12. The Supreme Court in the case of Anoop Jaiswal v. Government of India and Anr., : (1984)ILLJ337SC held that where an order is merely a camouflage for an order of dismissal for misconduct it is always open to the Court to go behind the order and to determine the true character of the order. The Supreme Court, in Anoop Jaiswal's case, supra, held as follows.-
'Para 11.--On behalf of the Union of India reliance has been placed on State of Punjab and Anr. v. Sukh Raj Bahadur, : (1970)ILLJ373SC ; Union of India and Ors. v. R.S. Dhaba, : 19ITR143(SC) ; State of Bihar and Ors. v. Shiva Bhikshuk Mishra, : (1970)IILLJ440SC ; R.S. Sial v. State of Uttar Pradesh and Ors., : (1974)ILLJ513SC : State of Uttar Pradesh v. Ram ChandraTrivedi, : (1977)ILLJ200SC and I.N. Saksena v. State of Madhya Pradesh, : (1976)IILLJ154SC . We have gone through these decisions. Except the case of Ram Chandra Trivedi, supra, all other cases referred to above were decided prior to the decision in Samsher Singh v. State of Punjab and Anr., : (1974)IILLJ465SC which is a judgment delivered by a Bench of seven Judges. As pointed out by us in all these cases including the case of flam Chandra Trivedi, supra, the principle applied is the one enunciated by Parshotam Lal Dhingra v. Union of India, : (1958)ILLJ544SC which we have referred to earlier. It is urged relying upon the observation in Sukh Raj Bahadur's case, supra, that it is only when there is a full scale departmental enquiry envisaged by Article 311(2) of the Constitution i.e., an Enquiry Officer is appointed, a chargesheet submitted, explanation called for and considered, any termination made thereafter will attract the operation of Article 311(2). It is significant that in the very same decision it is stated that the circumstances preceding or attendant on the order of termination of service have to be examined in each case, the motive behind it being immaterial. As observed by Ray, C.J. in Samsher Singh's case, supra, the form of the order is not decisive as to whether the order is by way of punishment and that even an innocuously worded order terminating the service may in the fact and circumstances of the case establish that an enquiry into allegations of serious and grave character of misconduct involving stigma has been made in infraction of the provision of Article 311(2).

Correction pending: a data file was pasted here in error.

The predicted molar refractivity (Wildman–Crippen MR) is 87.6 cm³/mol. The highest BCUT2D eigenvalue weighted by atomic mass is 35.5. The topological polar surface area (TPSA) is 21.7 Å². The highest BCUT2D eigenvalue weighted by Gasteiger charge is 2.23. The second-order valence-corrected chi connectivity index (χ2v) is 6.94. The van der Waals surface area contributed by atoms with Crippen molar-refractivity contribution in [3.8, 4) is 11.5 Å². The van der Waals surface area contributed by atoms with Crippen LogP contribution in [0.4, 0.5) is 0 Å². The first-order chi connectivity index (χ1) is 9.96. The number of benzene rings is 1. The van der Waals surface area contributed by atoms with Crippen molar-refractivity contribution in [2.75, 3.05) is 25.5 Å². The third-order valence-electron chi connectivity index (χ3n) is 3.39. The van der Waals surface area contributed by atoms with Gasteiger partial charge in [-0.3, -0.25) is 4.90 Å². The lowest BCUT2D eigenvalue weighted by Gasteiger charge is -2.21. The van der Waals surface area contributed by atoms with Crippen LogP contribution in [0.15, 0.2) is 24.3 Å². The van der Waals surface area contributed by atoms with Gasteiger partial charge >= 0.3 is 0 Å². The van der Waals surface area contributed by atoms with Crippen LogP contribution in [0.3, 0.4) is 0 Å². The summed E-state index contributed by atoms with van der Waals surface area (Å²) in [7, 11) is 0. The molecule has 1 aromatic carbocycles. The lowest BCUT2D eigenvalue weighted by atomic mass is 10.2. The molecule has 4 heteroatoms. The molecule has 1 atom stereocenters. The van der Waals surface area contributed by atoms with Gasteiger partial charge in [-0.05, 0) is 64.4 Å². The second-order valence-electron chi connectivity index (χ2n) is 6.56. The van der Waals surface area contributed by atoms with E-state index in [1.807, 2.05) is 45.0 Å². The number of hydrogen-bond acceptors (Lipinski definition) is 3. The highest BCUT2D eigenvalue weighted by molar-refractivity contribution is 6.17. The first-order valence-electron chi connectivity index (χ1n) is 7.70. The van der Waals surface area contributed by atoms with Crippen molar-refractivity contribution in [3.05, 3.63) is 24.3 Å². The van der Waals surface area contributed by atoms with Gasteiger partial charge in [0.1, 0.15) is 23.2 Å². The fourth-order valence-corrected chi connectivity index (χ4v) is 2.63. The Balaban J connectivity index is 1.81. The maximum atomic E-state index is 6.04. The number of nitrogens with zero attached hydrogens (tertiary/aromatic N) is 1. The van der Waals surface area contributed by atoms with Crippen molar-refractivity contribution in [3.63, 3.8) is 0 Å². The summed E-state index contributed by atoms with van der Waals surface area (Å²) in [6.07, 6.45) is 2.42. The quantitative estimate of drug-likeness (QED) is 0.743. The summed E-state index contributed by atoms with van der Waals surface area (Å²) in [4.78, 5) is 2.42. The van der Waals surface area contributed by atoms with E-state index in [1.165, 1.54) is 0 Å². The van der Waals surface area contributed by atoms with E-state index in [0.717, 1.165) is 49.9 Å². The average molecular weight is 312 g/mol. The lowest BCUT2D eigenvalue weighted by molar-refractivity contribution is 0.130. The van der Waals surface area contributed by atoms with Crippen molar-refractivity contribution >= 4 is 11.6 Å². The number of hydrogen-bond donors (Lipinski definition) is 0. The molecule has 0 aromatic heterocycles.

Para 12.--It is, therefore, now well-settled that where the form of the order is merely a camouflage for an order of dismissal for misconduct it is always open to the Court before which the order is challenged to go behind the form and ascertain the true character of the order. If the Court holds that the order though in the form is merely a determination of employment is in reality a cloak for an order of punishment, the Court would not be debarred, merely because of the form of the order, in giving effect to the rights conferred by law upon the employee.
Para 13.--In the instant case, the period of probation had not yet been over. The impugned order of discharge was passed in the middle of the probationary period. An explanation was called for from the appellant regarding the alleged act of indiscipline, namely, arriving late at the gymnasium and acting as one of the ringleaders on the occasion and his explanation was obtained. Similar explanations were called for from other probationers and enquiries were made behind the back of the appellant. Only the case of the appellant was dealt with severally in the end. The cases of other probationers who were also considered to be ring-leaders were not seriously taken note of. Even though the order of discharge may be non-committal, it cannot stand alone. Though the noting in the file of the Government may be irrelevant, the cause for the order cannot be ignored. The recommendation of the Director which is the basis of foundation for the order should be read along with the order for the purpose of determining its true character. If on reading the two together the Court reaches the conclusion that the alleged act of misconduct was the cause of the order and that but for that incident it would not have been passed then it is inevitable that the order of discharge should fall to the ground as the appellant has not been afforded a reasonable opportunity to defend himself as provided in Article 311(2) of the Constitution'.